Historic Place Category 1
Lot 1 DP 366067 (CT 485302), North Auckland Land District
Extent of Registration
Extent includes the land described as Lot 1 DP 366067 (CT 485302), North Auckland Land District, and the building known as the Wharf Police Building thereon, and its fittings and fixtures.
Auckland Council (Auckland City Council)
This building is an important remnant of Auckland's industrial and commercial history, and of the town's role as the only producer of refined sugar in New Zealand. Surviving in a remarkably intact condition, the single-storey structure was erected as the head office of the New Zealand branch of the Colonial Sugar Refining (CSR) Company in 1903, on newly reclaimed land between the docks and railway line. The Australian-based company had established their only industrial works in the country, now known as the Chelsea Sugar Refinery, on the other side of the Waitemata Harbour in 1884. The refinery processed cane sugar from Fiji and elsewhere, producing finished products such as refined sugar, treacle and molasses. Many of these goods were transported across the harbour to Auckland, and stored in the CSR Company Building for further distribution.
The building was designed by the architect Charles Arnold in conjunction with the CSR Company headquarters in Sydney, and was constructed largely of brick. The Australian origins of the parent company are reflected in the use of Sydney sandstone for ornamental detail. The layout initially included rooms for a manager and accountant at the front, while a sugar store and enclosed yard were located to the rear. Sugar was brought across from the refinery three times a day in lighters for temporary safekeeping in the compound, before being distributed via a cart entrance in its eastern wall. Virtually all of its original internal features still survive, including unusual elements such as an ornately carved front counter. The building's function became redundant with the construction of the Auckland Harbour Bridge in the late 1950s, when road distribution was carried out directly from the refinery. Vacated by the CSR Company in 1960, the office was subsequently occupied by the wharf police, who installed cells. The police vacated the building in the 1990s, and it has since been in occasional use as a commercial office.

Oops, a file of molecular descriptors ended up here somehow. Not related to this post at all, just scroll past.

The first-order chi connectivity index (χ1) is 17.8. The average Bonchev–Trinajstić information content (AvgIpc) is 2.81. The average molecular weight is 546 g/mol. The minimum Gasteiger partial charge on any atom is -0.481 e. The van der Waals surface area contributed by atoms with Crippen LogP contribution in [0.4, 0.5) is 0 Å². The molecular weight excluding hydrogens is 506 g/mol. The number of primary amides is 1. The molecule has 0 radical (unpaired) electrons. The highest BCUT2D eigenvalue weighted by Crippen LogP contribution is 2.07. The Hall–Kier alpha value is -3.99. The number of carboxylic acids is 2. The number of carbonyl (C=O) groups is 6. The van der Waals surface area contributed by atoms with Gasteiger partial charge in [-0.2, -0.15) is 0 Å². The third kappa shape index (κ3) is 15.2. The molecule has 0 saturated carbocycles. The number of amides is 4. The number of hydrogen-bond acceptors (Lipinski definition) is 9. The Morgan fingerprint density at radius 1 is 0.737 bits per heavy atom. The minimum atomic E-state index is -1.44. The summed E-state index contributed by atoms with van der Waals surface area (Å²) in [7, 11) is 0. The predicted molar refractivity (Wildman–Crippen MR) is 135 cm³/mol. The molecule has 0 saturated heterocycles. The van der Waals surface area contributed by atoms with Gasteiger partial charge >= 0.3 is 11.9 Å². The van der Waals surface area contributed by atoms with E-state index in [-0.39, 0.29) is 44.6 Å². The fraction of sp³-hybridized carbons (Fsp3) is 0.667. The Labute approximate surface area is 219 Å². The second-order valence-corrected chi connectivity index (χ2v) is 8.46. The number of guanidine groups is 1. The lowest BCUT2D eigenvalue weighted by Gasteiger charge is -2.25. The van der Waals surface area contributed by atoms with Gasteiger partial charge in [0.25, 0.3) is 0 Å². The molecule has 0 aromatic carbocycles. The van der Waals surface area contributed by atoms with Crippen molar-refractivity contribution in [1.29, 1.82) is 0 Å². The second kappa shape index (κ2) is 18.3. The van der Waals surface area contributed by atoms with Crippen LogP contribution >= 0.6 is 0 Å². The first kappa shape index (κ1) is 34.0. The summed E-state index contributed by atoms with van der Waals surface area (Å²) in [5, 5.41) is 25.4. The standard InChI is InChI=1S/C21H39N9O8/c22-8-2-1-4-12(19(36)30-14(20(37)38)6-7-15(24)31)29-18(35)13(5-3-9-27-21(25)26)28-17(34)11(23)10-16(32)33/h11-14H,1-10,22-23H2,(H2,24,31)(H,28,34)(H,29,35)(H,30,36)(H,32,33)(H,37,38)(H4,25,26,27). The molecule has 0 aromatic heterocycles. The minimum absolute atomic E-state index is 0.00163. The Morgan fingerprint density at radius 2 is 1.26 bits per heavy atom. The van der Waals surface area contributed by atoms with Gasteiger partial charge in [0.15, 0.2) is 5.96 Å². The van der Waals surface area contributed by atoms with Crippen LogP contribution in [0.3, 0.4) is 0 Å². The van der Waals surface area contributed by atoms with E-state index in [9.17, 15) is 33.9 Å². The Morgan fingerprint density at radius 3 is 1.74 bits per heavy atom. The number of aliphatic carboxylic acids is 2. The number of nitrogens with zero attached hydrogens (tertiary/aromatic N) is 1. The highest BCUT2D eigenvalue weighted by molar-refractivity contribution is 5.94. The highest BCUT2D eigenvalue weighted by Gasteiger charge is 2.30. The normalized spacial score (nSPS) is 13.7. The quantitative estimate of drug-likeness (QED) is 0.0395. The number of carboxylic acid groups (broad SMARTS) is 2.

The Wharf Police, or CSR Company, building is significant for its links with the colonial sugar industry, and is the only known early twentieth-century office with such connections in New Zealand. The sugar industry had a major impact on nineteenth-century settlement in the Pacific, and formed an important part of colonial trade. The building reflects New Zealand's developing role as a processor of raw materials from other countries, and its connection with Australian industries. The structure is important as part of a wider historic land- and waterscape, with the CSR Company refinery and grounds surviving as industrial sites across the Waitemata Harbour. The building interior is extremely significant for its well-preserved nature, offering insights into the organisation and appearance of the early twentieth century workplace. Its use as a wharf police station is of value to the history of law and order, reflecting the continuing use and importance of Auckland as a commercial port.
Registration covers the building, its fixtures and finishes. It also includes recent modifications. The building lies on nineteenth-century reclaimed land in Commercial Bay, next to the original Britomart Point.
- Other: 1879 (circa) - 1885 (circa)
- Original Construction: 1903 (circa)
- Modification: 1921
- Modification: 1960
- Tony Barnes, 'Wharf Police Station: Heritage Inventory', Auckland, 1995 (held by NZHPT, Auckland)
- Rod Clough, 'Britomart Transport Terminal Project: Archaeological Assessment, Site R11/1379', Auckland, 1996 (held by NZHPT, Auckland)
- Mary Cooper and Noni Boyd, 'The Wharf Police Building, formerly the Colonial Sugar Company Refining Co. Building, 2 Quay Street, Auckland', NZHPT Buildings Classification Committee Report, Wellington, 1988 (held by NZHPT, Auckland)
- Salmond Architects, 'Britomart Heritage Assessment: An Analysis of Heritage Values Relating to Existing Buildings in the Britomart Development Project', Auckland, 1995 (held by NZHPT, Auckland)
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